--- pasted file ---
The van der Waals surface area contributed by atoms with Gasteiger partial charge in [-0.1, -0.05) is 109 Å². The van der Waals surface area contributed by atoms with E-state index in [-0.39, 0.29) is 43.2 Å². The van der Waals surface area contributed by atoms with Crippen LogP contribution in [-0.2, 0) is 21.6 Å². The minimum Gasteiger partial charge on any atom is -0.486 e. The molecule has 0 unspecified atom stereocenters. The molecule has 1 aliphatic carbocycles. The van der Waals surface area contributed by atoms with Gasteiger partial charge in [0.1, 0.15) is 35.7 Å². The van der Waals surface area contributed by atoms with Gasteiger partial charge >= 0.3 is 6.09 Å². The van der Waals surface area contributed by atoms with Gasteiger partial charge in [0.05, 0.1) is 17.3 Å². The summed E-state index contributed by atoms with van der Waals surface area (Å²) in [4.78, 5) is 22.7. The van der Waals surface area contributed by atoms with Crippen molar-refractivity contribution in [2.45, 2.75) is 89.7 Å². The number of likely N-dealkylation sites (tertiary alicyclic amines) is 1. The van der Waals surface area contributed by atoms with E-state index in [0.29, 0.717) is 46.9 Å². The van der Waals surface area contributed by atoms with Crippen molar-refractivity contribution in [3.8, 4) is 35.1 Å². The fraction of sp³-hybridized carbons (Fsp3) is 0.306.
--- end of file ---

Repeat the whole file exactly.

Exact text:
The van der Waals surface area contributed by atoms with Gasteiger partial charge in [-0.1, -0.05) is 109 Å². The van der Waals surface area contributed by atoms with E-state index in [-0.39, 0.29) is 43.2 Å². The van der Waals surface area contributed by atoms with Crippen LogP contribution in [-0.2, 0) is 21.6 Å². The minimum Gasteiger partial charge on any atom is -0.486 e. The molecule has 0 unspecified atom stereocenters. The molecule has 1 aliphatic carbocycles. The van der Waals surface area contributed by atoms with Gasteiger partial charge in [0.1, 0.15) is 35.7 Å². The van der Waals surface area contributed by atoms with Gasteiger partial charge >= 0.3 is 6.09 Å². The van der Waals surface area contributed by atoms with Gasteiger partial charge in [0.05, 0.1) is 17.3 Å². The summed E-state index contributed by atoms with van der Waals surface area (Å²) in [4.78, 5) is 22.7. The van der Waals surface area contributed by atoms with Crippen molar-refractivity contribution in [2.45, 2.75) is 89.7 Å². The number of likely N-dealkylation sites (tertiary alicyclic amines) is 1. The van der Waals surface area contributed by atoms with E-state index in [0.29, 0.717) is 46.9 Å². The van der Waals surface area contributed by atoms with Crippen molar-refractivity contribution in [3.8, 4) is 35.1 Å². The fraction of sp³-hybridized carbons (Fsp3) is 0.306.